by | Nov 5, 2012 | Graphic Recording

Visual communication is embedded in our genes. If we take a look through history we discover that our primary method of communication has always been visual. This is why graphic recording is such a powerful and effective tool.

Prehistoric Man: the first Graphic Recorders

The Lascaux cave paintings (est. 17,000 years old) are the first example of visuals being used to convey a story. These simple images etched into a stone wall are the seeds of human communication.

Even more fascinating is the recent discovery that the cave art at Lascaux appears to move in the flicker of firelight. The legs on bison gallop; the heads on cattle dip up and down; the hunter throws his spear. Not only were they the first graphic recorders, but they were also the first film makers!

Egyptians, Phoenicians, and the Greeks

If we move forward a few thousand years to the Egyptians we encounter the beginnings of written language. At first, pictorials were used to convey meaning, which is known as hieroglyphs. The head of an ox was used to represent an ox:

When the Phoenicians came along a few thousand years later, they adopted the word ox, or “aleph,” as the first symbol of their alphabet. Since trading and transactions were recorded, they needed to write the symbol quickly:


As time progressed, the Greeks adopted the Phoenician alphabet and the symbol was rotated and came to represent a vowel, also known as “alpha.” Even our written word has its origins in pictorials and illustration.




Moving further through time, images have been vital in conveying stories to the illiterate. Take for example elaborate Medieval paintings and tapestries that serve to communicate Biblical stories to the general population, most of whom couldn’t read.


Think of the power people must have felt when entering the Sistine Chapel and seeing the angels high above their heads. Images are the most immediate way to grab attention and convey a message; they cross all language barriers. No wonder the church used imagery so extensively.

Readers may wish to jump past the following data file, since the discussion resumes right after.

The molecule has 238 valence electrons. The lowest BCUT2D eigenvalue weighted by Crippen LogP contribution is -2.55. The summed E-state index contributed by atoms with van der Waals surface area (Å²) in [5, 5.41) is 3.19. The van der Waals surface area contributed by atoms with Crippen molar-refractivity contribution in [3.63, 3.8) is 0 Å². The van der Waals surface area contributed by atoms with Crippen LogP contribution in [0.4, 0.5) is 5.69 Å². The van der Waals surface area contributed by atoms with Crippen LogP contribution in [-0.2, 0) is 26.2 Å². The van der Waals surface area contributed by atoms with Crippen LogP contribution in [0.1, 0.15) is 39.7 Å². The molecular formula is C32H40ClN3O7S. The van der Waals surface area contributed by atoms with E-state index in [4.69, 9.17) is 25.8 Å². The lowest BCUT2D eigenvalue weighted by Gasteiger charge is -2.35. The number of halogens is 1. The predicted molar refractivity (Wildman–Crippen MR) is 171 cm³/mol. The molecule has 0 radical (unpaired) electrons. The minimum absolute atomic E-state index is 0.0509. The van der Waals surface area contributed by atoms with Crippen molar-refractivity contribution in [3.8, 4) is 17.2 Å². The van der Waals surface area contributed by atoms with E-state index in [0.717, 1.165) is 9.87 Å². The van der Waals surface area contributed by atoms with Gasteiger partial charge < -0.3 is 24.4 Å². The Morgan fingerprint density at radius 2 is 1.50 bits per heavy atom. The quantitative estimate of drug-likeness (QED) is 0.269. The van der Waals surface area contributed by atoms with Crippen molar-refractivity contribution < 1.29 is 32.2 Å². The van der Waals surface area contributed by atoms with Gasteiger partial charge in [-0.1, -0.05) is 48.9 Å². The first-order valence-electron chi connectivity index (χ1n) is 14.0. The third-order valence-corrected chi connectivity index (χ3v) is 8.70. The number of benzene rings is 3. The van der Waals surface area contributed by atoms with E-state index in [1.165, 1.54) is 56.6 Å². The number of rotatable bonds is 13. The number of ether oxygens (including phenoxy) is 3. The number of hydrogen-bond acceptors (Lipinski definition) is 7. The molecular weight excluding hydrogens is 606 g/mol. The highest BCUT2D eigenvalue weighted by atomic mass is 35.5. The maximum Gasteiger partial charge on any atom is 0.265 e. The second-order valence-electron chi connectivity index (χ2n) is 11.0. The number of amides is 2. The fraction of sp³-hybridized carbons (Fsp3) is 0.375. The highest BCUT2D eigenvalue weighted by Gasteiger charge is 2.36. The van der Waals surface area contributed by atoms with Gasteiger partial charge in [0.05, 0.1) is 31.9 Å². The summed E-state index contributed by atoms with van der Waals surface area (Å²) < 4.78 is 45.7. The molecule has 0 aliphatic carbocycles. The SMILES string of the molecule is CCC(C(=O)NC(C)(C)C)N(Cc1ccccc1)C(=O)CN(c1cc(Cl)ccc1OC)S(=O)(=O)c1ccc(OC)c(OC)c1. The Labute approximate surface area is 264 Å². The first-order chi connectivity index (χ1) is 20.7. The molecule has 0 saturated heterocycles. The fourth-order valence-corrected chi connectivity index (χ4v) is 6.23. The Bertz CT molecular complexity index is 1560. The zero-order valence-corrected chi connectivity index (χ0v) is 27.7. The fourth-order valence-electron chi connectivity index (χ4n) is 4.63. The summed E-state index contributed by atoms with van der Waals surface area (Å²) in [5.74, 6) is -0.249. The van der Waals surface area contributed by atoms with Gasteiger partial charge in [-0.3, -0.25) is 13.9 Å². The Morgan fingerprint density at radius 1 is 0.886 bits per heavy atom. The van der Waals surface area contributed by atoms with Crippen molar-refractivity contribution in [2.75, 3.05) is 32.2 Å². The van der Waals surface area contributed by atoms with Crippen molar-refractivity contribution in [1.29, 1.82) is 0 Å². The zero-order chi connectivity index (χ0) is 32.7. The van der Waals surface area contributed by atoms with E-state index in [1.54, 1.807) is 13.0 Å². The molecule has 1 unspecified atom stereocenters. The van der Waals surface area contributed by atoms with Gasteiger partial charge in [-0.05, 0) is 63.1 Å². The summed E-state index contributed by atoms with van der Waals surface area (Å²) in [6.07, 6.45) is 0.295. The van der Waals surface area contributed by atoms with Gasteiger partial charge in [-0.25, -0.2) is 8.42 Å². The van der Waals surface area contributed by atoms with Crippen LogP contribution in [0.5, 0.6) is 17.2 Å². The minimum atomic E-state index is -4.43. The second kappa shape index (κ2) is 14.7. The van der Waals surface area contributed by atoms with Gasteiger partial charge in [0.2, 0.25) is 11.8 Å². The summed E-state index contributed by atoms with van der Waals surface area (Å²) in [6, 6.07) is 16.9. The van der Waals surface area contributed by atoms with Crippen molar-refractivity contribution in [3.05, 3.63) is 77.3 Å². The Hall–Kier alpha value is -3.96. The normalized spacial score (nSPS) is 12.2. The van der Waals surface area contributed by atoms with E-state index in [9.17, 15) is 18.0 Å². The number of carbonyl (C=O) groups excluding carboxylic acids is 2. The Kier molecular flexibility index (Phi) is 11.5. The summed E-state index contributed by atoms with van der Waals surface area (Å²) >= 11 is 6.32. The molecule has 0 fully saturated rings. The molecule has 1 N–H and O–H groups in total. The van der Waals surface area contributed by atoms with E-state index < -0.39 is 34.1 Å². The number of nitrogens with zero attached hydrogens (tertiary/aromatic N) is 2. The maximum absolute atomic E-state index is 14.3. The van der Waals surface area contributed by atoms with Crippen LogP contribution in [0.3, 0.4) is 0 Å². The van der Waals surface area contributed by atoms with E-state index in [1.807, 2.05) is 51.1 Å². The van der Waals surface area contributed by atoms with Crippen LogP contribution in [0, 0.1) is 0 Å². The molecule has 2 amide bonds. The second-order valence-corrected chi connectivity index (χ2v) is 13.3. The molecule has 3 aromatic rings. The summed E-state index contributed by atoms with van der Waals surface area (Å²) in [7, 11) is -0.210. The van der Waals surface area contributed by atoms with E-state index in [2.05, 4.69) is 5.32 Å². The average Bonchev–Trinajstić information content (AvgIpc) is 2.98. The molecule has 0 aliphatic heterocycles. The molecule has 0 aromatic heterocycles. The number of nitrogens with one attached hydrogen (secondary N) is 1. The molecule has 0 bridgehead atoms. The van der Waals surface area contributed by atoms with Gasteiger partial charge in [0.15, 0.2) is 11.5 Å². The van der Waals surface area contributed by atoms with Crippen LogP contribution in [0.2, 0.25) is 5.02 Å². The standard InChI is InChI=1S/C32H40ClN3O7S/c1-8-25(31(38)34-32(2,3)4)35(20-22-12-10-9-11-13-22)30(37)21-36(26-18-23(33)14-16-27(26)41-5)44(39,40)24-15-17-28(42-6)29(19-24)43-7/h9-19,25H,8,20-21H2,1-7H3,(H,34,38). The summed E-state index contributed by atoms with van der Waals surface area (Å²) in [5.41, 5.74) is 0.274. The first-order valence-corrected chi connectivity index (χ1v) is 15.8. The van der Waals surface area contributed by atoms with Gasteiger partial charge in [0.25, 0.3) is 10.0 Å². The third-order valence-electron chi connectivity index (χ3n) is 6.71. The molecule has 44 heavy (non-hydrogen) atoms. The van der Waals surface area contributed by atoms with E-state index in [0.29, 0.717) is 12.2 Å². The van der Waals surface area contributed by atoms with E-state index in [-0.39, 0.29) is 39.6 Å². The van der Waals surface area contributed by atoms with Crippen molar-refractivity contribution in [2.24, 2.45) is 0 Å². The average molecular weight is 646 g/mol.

Graphic Recording officially got its start in the 1970s and 80s as an innovative way to engage people during meetings. When Apple computers was struggling to determine a way forward in the 1980s, they enlisted graphic recorder David Sibbet during a company retreat to help map out their vision. (Graphic Recording takes full credit for Apple’s success)


Everywhere we look, visual design and symbols have increasing importance – especially as the pace of information sharing increases. Pinterest, Facebook, YouTube, Imgur, iPads, and smart phones are all image-centric ways of communicating.


Even though Graphic Recording is considered a new way to engage and communicate, it has actually been around for millennia. Capturing words and ideas and transforming them into images is what we’ve been doing since we were able to raise charcoal stick to cave wall.




Creative Director + Graphic Facilitator

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Tanya has been working as a graphic facilitator and graphic recorder since 2010. She believes the most effective graphic recording starts with a deep understanding of your organization, topics, and culture. She leads her team at Fuselight Creative with this philosophy in order to deliver a truly unique and engaging experience at conferences and on projects.